Pakistan fulfills all IMF demands for release of $1.2 billion loan tranche

IMF demands

The Finance Ministry along with the State Bank of Pakistan (SBP) has released a joint statement declaring that all previous IMF demands for completing the review have been fulfilled while the formal Board meeting to pay the next tranche of $1.2 billion is estimated in a couple of weeks. 

The statement also highlighted that Pakistan’s problems are transitory and are being forcefully considered and clarified the government’s strategy to pull through the present financial year (FY23) by taking several measures to preserve forex reserves and control the existing account deficit. 

The country’s foreign exchange reserves show a drop since February as foreign exchange inflows have been outpaced by outflows. The inflows mostly include multilateral loans from the World Bank, IMF, and ADB; bilateral support in the form of deposits and loans from brotherly countries like Saudi Arabia, China, and the UAE; and commercial borrowing from foreign banks and through the issuance of Eurobonds and Sukuks.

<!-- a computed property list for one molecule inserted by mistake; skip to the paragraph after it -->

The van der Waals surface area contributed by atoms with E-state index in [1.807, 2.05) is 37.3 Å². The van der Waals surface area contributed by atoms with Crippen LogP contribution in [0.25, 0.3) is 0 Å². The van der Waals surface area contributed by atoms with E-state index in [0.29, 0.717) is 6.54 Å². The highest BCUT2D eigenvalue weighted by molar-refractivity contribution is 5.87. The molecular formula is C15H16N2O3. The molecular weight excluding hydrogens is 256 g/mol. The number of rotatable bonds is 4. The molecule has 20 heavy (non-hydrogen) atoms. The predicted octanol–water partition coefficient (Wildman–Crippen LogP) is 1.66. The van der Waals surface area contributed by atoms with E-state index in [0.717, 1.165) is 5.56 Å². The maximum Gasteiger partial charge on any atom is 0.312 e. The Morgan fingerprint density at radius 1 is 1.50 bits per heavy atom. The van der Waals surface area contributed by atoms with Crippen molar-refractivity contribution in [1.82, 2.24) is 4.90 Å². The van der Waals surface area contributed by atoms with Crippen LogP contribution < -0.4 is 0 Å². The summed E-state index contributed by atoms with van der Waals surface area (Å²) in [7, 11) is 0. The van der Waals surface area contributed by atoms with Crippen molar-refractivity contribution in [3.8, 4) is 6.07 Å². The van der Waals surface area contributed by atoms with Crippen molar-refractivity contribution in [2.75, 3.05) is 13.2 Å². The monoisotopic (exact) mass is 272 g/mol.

Read more: IMF agrees on releasing $1.17 billion to Pakistan amid high inflation and instability

Moreover, the lack of inflows has happened in large part because of the postponement in completing the IMF demands, which has lingered since February owing to policy slippages. 

On the outflows side, the statement read, debt servicing on foreign borrowing has continued because repayments on these debts have been coming due over this period. 

Meanwhile, the exchange rate has come under significant pressure, particularly since mid-June. It has been run by general US dollar tightening, an increase in the current account deficit, the drop in foreign exchange reserves, and falling sentiment because of uncertainty about the IMF program and domestic politics, the statement added. 

However, significant developments took place recently that will resolve both of these temporary disputes. On July 13, the critical landmark of a staff-level agreement on completing the next IMF review was reached. 

The statement further added that as of Monday, all prior actions to complete the review have been met and the formal Board meeting to pay the next tranche of $1.2 billion is expected in a couple of weeks. Simultaneously, macroeconomic policies, both monetary policy and fiscal policy, have been appropriately tightened to decrease demand-led pressures and rein in the current account deficit. 

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